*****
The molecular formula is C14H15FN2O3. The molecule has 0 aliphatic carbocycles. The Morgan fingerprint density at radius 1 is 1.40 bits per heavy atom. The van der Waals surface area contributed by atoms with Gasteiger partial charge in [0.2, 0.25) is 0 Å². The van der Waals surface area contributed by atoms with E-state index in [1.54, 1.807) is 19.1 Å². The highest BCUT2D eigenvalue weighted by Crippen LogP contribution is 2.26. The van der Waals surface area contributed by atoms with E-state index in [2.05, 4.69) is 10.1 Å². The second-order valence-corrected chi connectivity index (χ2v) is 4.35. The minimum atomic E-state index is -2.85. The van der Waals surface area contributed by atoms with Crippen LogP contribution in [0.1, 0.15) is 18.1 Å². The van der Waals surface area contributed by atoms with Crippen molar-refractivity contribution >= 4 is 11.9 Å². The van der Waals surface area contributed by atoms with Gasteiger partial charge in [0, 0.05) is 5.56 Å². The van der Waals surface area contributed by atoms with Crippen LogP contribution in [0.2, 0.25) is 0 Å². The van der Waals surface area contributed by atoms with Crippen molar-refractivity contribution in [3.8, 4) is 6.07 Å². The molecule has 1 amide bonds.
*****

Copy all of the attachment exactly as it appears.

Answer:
The molecular formula is C14H15FN2O3. The molecule has 0 aliphatic carbocycles. The Morgan fingerprint density at radius 1 is 1.40 bits per heavy atom. The van der Waals surface area contributed by atoms with Gasteiger partial charge in [0.2, 0.25) is 0 Å². The van der Waals surface area contributed by atoms with E-state index in [1.54, 1.807) is 19.1 Å². The highest BCUT2D eigenvalue weighted by Crippen LogP contribution is 2.26. The van der Waals surface area contributed by atoms with E-state index in [2.05, 4.69) is 10.1 Å². The second-order valence-corrected chi connectivity index (χ2v) is 4.35. The minimum atomic E-state index is -2.85. The van der Waals surface area contributed by atoms with Crippen LogP contribution in [0.1, 0.15) is 18.1 Å². The van der Waals surface area contributed by atoms with Crippen molar-refractivity contribution >= 4 is 11.9 Å². The van der Waals surface area contributed by atoms with Gasteiger partial charge in [0, 0.05) is 5.56 Å². The van der Waals surface area contributed by atoms with Crippen LogP contribution in [0.2, 0.25) is 0 Å². The van der Waals surface area contributed by atoms with Crippen molar-refractivity contribution in [3.8, 4) is 6.07 Å². The molecule has 1 amide bonds.